There is no reason to applaud the 11th hour budget agreement worked out between Detroit Mayor Dave Bing and the City Council. By threatening to dramatically cut the Police and Fire Departments, the council was playing Russian roulette with resident safety. Instead, they should be held in contempt for failing to quell the deadliest epidemic of urban terrorism the city has ever faced.

In just the last couple of weeks there was:

– A shooting at the Detroit Mackenzie High School summer picnic

– A self-inflicted wound by a 14 year old who took a gun to the downtown fireworks — an innocent girl the victim of the ricocheting bullet

– A retired cop wounded during a carjacking

– A suspected car thief lay dead in another

– A shooting at the Greyhound bus station that left one man dead and another hospitalized

– Two dead bodies found in a house set ablaze

– A vigilante who shot an alleged thief who foolishly returned to the crime scene

– An elderly woman severely beaten after giving a predator access to her apartment building

– A Good Samaritan struck down attempting to stop a robbery in America’s murder capital

images-1It is not my intent to concoct excuses for the grim statistics, but they reflect a persistent class of poor single mothers and wayward men who may never go to bed in a house where their children also sleep. Together they unwittingly breed cold-blooded terrorists, vulnerable and tormented young men who exhibit aggression from growing up without a father. They seethe in rage and act out about being trapped in risky situations and undesirable lifestyles that sap any enthusiasm for playing by the rules.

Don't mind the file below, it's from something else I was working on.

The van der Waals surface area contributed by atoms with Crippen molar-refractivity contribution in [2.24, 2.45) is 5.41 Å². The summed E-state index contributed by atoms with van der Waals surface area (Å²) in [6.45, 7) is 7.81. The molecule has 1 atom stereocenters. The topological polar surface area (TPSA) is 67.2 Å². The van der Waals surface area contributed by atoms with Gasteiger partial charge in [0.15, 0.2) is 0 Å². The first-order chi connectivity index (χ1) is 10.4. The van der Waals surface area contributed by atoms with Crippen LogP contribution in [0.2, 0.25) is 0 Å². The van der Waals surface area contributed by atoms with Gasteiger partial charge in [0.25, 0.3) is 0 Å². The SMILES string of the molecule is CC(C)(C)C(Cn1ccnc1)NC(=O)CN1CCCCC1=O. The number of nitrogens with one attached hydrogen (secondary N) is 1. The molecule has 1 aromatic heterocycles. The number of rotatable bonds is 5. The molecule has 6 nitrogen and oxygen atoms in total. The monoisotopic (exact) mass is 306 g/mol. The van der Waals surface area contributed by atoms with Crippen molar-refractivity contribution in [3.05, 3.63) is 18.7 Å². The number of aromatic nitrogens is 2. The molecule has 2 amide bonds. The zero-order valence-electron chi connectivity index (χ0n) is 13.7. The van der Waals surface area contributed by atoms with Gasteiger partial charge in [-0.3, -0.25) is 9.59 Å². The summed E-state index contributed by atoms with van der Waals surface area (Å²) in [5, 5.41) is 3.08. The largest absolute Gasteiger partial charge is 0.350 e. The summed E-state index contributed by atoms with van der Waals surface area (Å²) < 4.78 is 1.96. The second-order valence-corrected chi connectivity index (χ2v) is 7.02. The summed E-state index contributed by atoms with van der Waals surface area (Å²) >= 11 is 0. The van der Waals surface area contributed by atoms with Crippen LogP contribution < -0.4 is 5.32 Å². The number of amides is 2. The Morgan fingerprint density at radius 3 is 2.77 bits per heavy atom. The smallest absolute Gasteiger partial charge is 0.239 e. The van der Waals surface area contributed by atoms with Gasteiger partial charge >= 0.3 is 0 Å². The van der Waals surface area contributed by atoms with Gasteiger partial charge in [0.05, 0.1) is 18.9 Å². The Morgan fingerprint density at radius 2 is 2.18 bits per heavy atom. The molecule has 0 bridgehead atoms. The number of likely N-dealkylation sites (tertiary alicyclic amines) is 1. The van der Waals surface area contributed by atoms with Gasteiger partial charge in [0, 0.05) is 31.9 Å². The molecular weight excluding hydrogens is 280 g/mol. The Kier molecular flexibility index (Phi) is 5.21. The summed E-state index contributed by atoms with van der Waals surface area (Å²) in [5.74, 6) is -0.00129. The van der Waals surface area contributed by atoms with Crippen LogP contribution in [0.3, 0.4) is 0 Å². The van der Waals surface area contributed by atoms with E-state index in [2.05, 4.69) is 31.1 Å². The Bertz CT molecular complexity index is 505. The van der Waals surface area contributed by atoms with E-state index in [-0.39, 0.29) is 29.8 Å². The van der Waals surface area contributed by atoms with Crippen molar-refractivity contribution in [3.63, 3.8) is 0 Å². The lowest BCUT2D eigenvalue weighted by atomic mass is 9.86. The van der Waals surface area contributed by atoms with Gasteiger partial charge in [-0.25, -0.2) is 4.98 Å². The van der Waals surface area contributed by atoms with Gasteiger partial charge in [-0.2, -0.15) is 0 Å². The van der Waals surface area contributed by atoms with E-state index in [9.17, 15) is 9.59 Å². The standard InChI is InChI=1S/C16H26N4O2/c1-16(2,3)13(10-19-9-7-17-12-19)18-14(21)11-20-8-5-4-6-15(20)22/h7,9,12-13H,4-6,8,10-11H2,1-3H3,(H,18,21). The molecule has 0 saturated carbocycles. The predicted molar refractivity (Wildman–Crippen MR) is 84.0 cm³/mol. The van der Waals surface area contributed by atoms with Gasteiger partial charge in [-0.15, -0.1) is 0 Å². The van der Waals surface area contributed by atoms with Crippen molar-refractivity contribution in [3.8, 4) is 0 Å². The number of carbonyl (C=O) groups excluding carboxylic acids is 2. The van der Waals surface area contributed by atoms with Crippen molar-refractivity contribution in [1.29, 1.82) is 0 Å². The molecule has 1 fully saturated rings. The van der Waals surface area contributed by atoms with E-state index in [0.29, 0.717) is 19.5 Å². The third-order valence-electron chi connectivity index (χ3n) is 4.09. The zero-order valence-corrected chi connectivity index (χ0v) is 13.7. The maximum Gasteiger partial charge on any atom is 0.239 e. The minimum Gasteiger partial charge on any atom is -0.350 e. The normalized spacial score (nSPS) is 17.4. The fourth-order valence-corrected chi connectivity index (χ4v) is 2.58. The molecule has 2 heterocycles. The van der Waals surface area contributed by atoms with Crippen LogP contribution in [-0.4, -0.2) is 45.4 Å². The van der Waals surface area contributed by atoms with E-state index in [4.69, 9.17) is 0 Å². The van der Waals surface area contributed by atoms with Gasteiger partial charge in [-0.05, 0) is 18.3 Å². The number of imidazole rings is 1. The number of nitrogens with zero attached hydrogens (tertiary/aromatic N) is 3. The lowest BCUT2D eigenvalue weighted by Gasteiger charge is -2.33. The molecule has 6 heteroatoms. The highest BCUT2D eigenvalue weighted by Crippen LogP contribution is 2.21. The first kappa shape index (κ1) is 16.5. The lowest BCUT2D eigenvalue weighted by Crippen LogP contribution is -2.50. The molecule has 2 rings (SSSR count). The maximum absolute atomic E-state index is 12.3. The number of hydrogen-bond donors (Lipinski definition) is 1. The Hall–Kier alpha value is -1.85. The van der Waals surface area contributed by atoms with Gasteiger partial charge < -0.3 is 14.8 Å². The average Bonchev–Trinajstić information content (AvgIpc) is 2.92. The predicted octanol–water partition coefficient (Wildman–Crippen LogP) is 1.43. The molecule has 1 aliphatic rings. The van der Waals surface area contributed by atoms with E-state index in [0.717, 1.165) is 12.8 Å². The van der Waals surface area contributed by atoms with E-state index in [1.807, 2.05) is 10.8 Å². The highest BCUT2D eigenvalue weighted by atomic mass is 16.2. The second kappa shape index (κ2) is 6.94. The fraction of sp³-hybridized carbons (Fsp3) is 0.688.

Nothing is more gut wrenching than graphic depictions of children growing up in households that do not value education. Many offenders are not just unemployed; they are unemployable, lacking high school diplomas and the social skills needed to hold down a minimum wage job. Those that do not overcome tremendous odds or rise above their condition are included in the 106 people through age 24 who met a violent death in 2010, according to published reports.

The carnage that unfolds every night on television news programs provides both a reflection of today and a window on tomorrow.

The social and economic cost — including direct losses, pain and suffering, and risk of death – runs in the millions. And this does not include larger costs of crime like lost sales, because people are afraid to go out shopping; lost jobs, when people and businesses abandon crime-ridden neighborhoods; and lost tax revenues, when sales, businesses, and jobs no longer exist.

I fully understand that it is beyond the reach and ability of government to re-establish a new community code that embraces the values of honesty, truth and respect for life.

Trying to modify the behavior of an outlaw element that that sucks life from the city requires the expertise of principled city leaders who are committed both by priority and  policy to find the money to put enough cops on the streets. Detroit politicians are best at deploying empty symbols of rhetorical shrewdness – and nothing more.

The council claimed the public safety cuts it originally proposed were intended to ward off the imposition of an emergency financial manager. However, based on the violent crime culture that exists in the city, an EFM should be the second state option. First declare martial law and send in the Michigan National Guard.

Also see: http://www.detnews.com/article/20110704/MIVIEW/107040368/1469

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2 COMMENTS

  1. Right on point. But, isn’t this they way the planners designed the future of Detroit? The Talented-Tenth and the Best and the Bright left the city. Now, for the most part, what is left are people who smoke cigarettes at the gas station, park on the wrong side of the street, and curse in front of elders, women, and children. IJS.

  2. Yes, what you have been saying for years is true. Have come to believe Detroiters define themselves this way and are unwilling and/or unable to change. That’s why those who can leave them to their consistent and steady decline.

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